Multifactor Authentication improves security by blocking 99.9% of automated attacks

Security breaches are on the rise as we all start working remotely. Microsoft cloud services are seeing 300 million fraudulent sign-in attempts every day. Much of the time it is human error that can lead to successful hacks and cybercrime, but with multifactor authentication (MFA) we enable a two-step verification which is a crucial security measure that requires an extra step when signing in.

We are one data breach away from having our entire online life turned upside down. The problem is passwords, which are hopelessly too fragile to secure valuable resources, though passwords or their complexity don’t really matter anymore. Nowadays, hackers have different methods at their disposal to get their hands on users’ credentials, and in most cases, the password doesn’t matter.

Even with reasonable policies in place (complexity, changed regularly, not reused), people are still the weakest link in the security chain. Social engineering can convince even intelligent people to enter their credentials on a phishing site or give them up over the phone. Microsoft says that users who enable multi-factor authentication (MFA) for their accounts will end up blocking 99.9% of automated attacks.

If a service provider supports multi-factor authentication, Microsoft recommends using it, even if it’s as simple as SMS-based one-time passwords. Exponant deploys multifactor authentication, or MFA, as an integral part of our security solution.

Turning on MFA forces the user to provide at least two proofs of identity when accessing a secure service for the first time on an unknown device can be inconvenient and seem a waste of time to the user. But, after they successfully meet that challenge, they usually have the option to categorise the device as trusted, which means that MFA requests should be relatively rare on the devices you use regularly.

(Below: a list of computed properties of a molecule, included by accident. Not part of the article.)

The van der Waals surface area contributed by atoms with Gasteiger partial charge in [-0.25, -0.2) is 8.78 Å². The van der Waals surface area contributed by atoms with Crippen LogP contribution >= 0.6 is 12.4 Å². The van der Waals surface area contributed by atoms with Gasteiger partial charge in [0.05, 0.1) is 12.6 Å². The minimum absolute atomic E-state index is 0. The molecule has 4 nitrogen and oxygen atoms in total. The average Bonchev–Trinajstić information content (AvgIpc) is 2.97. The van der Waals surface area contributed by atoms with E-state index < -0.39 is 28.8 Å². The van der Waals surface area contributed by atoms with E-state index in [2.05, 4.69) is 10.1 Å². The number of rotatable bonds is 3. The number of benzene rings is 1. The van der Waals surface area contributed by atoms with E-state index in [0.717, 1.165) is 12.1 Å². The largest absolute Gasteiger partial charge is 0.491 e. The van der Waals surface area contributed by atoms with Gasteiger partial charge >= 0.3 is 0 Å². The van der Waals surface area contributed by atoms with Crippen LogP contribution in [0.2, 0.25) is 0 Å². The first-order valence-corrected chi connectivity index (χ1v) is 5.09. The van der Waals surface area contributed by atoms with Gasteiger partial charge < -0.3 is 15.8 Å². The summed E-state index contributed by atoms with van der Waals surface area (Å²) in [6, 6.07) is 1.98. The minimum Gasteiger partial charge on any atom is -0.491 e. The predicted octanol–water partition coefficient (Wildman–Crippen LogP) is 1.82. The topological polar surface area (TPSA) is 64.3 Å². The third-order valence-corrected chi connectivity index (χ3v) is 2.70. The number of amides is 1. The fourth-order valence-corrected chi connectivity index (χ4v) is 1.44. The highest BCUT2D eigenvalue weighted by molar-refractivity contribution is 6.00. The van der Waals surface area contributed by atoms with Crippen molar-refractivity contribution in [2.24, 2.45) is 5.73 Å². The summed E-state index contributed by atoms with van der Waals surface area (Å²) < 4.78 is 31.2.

Those two forms of authentication can come from any combination of at least two of the following elements:

  • “Something you know,” such as a password or PIN;
  • “Something you are,” such as a fingerprint or other biometric ID; or
  • “Something you have,” such as a trusted smartphone that can generate or receive confirmation codes, or a hardware-based security device

If someone tries to sign in to an account protected by MFA, they’ll need the second proof, such as the code from an authenticator app. If this sign-in request is from someone who has stolen an account credentials, they’d be stopped dead in their tracks. Without that code, they can’t continue the sign-in process.

The simplest MFA option is a code, sent via SMS message to a registered phone.

Multi-factor authentication will stop most casual attacks dead in their tracks. It’s not perfect, though. A determined attacker who is directly targeting a specific account might be able to find ways to work around it, especially if he can hijack the email account used for recovery or redirect phone calls and SMS messages to a device he controls. But if someone is that determined to break into your account, you have a bigger problem.

Editorial Contact: Kate Elphick